News / Economy

    UN says East, South Asia Leading Mild Global Economic Recovery

    The report issued Wednesday says the global economy is recovering and, if supportive policies continue, the world should see about 2.4 percent growth this year.

    A woman stops her motorbike outside a shop in Vientiane (file photo)
    A woman stops her motorbike outside a shop in Vientiane (file photo)

    The United Nations is predicting a mild global economic recovery in 2010 with Asia leading growth. But the U.N. warns if governments withdraw stimulus measures too early, the global economy could slump again.

    In its 2010 economic report the U.N. says East and South Asian economies will lead the world recovery.

    The report issued Wednesday says the global economy is recovering and if supportive policies continue the world should see about 2.4 percent growth this year.

    East Asia is expected to see average gross domestic product grow by 6.7 percent, the highest rate in the world, followed by South Asia at 5.5 percent.

    Tiziana Bonapace is a senior economist with the U.N. Economic and Social Commission for Asia and the Pacific in Bangkok.

    "I think this region is fortunate in the sense that it entered the financial crisis with strong macroeconomic fundamentals," said Bonapace. "Most countries had fiscal surplus at the start of the crisis and many had public debt levels that are below 60 percent of GDP."

    Many countries in Asia quickly enacted plans to stimulate their economies after the global crisis began in 2008.

    The report lauds Vietnam, Indonesia, and China for successfully spurring domestic demand with increased credit.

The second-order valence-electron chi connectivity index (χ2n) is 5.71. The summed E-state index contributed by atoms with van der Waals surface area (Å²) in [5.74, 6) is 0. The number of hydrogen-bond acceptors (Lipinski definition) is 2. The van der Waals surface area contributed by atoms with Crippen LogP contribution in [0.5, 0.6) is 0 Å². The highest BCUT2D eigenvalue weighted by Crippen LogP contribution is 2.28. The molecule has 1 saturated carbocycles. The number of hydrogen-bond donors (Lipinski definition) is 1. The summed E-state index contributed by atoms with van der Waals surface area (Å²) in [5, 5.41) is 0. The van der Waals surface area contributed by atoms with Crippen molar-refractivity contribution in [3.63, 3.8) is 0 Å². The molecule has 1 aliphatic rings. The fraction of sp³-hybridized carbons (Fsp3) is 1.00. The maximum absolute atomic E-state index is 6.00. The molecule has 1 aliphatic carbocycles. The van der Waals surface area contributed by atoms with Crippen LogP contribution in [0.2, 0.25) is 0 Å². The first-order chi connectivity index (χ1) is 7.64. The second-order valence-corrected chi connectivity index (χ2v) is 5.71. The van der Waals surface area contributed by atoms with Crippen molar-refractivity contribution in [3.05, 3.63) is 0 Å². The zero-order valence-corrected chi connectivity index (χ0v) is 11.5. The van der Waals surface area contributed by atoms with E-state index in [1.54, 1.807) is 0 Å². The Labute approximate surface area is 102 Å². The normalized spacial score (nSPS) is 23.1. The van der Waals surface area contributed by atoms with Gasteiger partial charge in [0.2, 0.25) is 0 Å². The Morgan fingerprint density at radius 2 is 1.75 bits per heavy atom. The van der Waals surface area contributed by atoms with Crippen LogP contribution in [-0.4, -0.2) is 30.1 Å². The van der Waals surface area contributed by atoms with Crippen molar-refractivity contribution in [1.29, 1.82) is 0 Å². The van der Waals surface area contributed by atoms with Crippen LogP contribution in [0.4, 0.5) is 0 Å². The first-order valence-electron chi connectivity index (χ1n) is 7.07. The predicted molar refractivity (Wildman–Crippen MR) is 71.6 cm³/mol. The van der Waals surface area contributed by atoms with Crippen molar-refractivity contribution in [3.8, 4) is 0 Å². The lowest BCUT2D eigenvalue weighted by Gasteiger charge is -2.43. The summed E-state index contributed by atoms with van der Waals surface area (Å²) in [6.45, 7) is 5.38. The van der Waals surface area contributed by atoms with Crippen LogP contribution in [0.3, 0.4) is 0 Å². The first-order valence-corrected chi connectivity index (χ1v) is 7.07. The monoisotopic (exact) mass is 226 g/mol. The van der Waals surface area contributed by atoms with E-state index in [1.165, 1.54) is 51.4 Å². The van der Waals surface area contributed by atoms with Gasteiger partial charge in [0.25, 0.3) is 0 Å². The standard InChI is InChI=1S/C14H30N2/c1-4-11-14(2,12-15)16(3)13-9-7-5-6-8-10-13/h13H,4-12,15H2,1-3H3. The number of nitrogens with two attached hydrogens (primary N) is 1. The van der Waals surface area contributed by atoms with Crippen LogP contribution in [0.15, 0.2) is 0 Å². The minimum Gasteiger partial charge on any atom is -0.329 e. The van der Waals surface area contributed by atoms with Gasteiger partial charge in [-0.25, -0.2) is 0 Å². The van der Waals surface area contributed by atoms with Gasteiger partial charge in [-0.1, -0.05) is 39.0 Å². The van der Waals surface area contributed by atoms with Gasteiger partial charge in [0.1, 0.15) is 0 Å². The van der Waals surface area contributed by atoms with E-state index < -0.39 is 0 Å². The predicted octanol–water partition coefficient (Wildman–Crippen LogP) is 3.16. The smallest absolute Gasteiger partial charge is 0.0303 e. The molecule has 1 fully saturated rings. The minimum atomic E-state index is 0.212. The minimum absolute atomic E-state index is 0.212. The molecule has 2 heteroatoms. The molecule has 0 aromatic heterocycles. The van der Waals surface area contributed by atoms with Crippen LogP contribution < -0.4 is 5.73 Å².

In contrast, the report says major developed economies are expected to grow at an average 1.3 percent in 2010.

    Developing countries are expected to recover at a faster pace of 5.3 percent. Despite the quicker recovery, the U.N. report points out that in developing Asia and Africa the financial crisis pushed more people into jobs that do not provide social protections. The U.N. says since the crisis the global share of working poor has increased to 64 percent in 2009 from 59 percent two years earlier.

    Bonapace says the Asia-Pacific region has weathered the crisis better than developed countries.

    "There isn't the pressure on governments at the moment in this region that there is on governments in developed countries where deficits and public debts are much bigger and are growing at an alarming pace," he said. "So, I think the situation is better."

    The U.N. says the global economic recovery is expected to be sluggish. Consumption and investment remain weak and unemployment continues to rise.

    The report says much of the global rebound is the result of government stimulus efforts and warns if those measures are withdrawn too early, the world could dip back into crisis.

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